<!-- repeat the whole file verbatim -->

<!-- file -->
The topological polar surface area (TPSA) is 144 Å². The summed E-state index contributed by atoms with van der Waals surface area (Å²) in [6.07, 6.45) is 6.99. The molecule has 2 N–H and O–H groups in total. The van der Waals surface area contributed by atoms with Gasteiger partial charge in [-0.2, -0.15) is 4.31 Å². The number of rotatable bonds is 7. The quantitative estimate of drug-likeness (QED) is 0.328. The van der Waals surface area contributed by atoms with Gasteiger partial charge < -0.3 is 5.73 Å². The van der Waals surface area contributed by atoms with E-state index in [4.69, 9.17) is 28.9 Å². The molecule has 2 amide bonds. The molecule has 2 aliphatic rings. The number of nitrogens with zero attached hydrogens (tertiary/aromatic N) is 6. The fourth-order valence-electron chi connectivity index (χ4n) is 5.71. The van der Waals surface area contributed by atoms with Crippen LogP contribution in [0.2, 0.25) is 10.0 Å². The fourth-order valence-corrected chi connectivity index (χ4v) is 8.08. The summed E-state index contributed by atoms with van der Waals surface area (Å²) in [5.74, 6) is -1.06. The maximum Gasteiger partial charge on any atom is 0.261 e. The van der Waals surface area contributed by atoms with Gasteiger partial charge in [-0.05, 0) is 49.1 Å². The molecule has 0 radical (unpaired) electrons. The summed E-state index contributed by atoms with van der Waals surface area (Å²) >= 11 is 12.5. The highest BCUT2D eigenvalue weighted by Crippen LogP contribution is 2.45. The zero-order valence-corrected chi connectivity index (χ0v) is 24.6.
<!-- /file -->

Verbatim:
The topological polar surface area (TPSA) is 144 Å². The summed E-state index contributed by atoms with van der Waals surface area (Å²) in [6.07, 6.45) is 6.99. The molecule has 2 N–H and O–H groups in total. The van der Waals surface area contributed by atoms with Gasteiger partial charge in [-0.2, -0.15) is 4.31 Å². The number of rotatable bonds is 7. The quantitative estimate of drug-likeness (QED) is 0.328. The van der Waals surface area contributed by atoms with Gasteiger partial charge < -0.3 is 5.73 Å². The van der Waals surface area contributed by atoms with E-state index in [4.69, 9.17) is 28.9 Å². The molecule has 2 amide bonds. The molecule has 2 aliphatic rings. The number of nitrogens with zero attached hydrogens (tertiary/aromatic N) is 6. The fourth-order valence-electron chi connectivity index (χ4n) is 5.71. The van der Waals surface area contributed by atoms with Crippen LogP contribution in [0.2, 0.25) is 10.0 Å². The fourth-order valence-corrected chi connectivity index (χ4v) is 8.08. The summed E-state index contributed by atoms with van der Waals surface area (Å²) in [5.74, 6) is -1.06. The maximum Gasteiger partial charge on any atom is 0.261 e. The van der Waals surface area contributed by atoms with Gasteiger partial charge in [-0.05, 0) is 49.1 Å². The molecule has 0 radical (unpaired) electrons. The summed E-state index contributed by atoms with van der Waals surface area (Å²) >= 11 is 12.5. The highest BCUT2D eigenvalue weighted by Crippen LogP contribution is 2.45. The zero-order valence-corrected chi connectivity index (χ0v) is 24.6.